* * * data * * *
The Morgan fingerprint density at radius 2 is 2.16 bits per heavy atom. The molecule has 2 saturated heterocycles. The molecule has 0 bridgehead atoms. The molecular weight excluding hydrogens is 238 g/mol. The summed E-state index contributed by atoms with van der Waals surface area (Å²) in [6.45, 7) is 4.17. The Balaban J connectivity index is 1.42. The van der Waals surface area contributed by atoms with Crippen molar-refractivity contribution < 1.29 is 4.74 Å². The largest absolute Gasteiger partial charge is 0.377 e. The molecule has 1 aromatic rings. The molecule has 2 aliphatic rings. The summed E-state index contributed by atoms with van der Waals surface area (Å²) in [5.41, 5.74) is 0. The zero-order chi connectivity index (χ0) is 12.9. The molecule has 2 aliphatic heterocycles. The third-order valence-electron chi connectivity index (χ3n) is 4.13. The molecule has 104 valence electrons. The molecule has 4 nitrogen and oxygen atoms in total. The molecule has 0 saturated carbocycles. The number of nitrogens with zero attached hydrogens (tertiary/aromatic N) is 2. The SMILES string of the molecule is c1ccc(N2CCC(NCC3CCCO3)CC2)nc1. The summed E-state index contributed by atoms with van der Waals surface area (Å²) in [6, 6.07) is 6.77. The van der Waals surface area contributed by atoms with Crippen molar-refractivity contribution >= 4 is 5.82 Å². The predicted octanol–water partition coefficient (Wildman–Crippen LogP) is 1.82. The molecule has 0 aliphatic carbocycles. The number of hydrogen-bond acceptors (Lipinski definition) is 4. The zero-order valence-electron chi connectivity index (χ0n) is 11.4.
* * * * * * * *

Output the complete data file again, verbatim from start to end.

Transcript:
The Morgan fingerprint density at radius 2 is 2.16 bits per heavy atom. The molecule has 2 saturated heterocycles. The molecule has 0 bridgehead atoms. The molecular weight excluding hydrogens is 238 g/mol. The summed E-state index contributed by atoms with van der Waals surface area (Å²) in [6.45, 7) is 4.17. The Balaban J connectivity index is 1.42. The van der Waals surface area contributed by atoms with Crippen molar-refractivity contribution < 1.29 is 4.74 Å². The largest absolute Gasteiger partial charge is 0.377 e. The molecule has 1 aromatic rings. The molecule has 2 aliphatic rings. The summed E-state index contributed by atoms with van der Waals surface area (Å²) in [5.41, 5.74) is 0. The zero-order chi connectivity index (χ0) is 12.9. The molecule has 2 aliphatic heterocycles. The third-order valence-electron chi connectivity index (χ3n) is 4.13. The molecule has 104 valence electrons. The molecule has 4 nitrogen and oxygen atoms in total. The molecule has 0 saturated carbocycles. The number of nitrogens with zero attached hydrogens (tertiary/aromatic N) is 2. The SMILES string of the molecule is c1ccc(N2CCC(NCC3CCCO3)CC2)nc1. The summed E-state index contributed by atoms with van der Waals surface area (Å²) in [6, 6.07) is 6.77. The van der Waals surface area contributed by atoms with Crippen molar-refractivity contribution >= 4 is 5.82 Å². The predicted octanol–water partition coefficient (Wildman–Crippen LogP) is 1.82. The molecule has 0 aliphatic carbocycles. The number of hydrogen-bond acceptors (Lipinski definition) is 4. The zero-order valence-electron chi connectivity index (χ0n) is 11.4.